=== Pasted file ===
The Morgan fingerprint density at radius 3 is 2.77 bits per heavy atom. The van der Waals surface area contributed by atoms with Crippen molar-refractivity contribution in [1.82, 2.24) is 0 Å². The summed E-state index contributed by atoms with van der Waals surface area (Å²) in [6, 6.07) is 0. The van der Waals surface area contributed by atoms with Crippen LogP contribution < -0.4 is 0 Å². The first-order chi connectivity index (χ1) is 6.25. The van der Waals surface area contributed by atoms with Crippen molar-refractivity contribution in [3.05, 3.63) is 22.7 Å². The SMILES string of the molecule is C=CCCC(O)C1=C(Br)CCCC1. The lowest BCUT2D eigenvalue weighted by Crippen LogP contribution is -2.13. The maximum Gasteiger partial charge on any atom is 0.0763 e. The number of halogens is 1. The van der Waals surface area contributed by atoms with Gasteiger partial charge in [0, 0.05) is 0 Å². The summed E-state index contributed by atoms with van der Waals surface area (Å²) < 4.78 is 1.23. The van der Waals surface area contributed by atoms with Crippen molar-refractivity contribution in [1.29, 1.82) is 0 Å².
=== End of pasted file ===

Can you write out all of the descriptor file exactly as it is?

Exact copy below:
The Morgan fingerprint density at radius 3 is 2.77 bits per heavy atom. The van der Waals surface area contributed by atoms with Crippen molar-refractivity contribution in [1.82, 2.24) is 0 Å². The summed E-state index contributed by atoms with van der Waals surface area (Å²) in [6, 6.07) is 0. The van der Waals surface area contributed by atoms with Crippen LogP contribution < -0.4 is 0 Å². The first-order chi connectivity index (χ1) is 6.25. The van der Waals surface area contributed by atoms with Crippen molar-refractivity contribution in [3.05, 3.63) is 22.7 Å². The SMILES string of the molecule is C=CCCC(O)C1=C(Br)CCCC1. The lowest BCUT2D eigenvalue weighted by Crippen LogP contribution is -2.13. The maximum Gasteiger partial charge on any atom is 0.0763 e. The number of halogens is 1. The van der Waals surface area contributed by atoms with Gasteiger partial charge in [0, 0.05) is 0 Å². The summed E-state index contributed by atoms with van der Waals surface area (Å²) < 4.78 is 1.23. The van der Waals surface area contributed by atoms with Crippen molar-refractivity contribution in [1.29, 1.82) is 0 Å².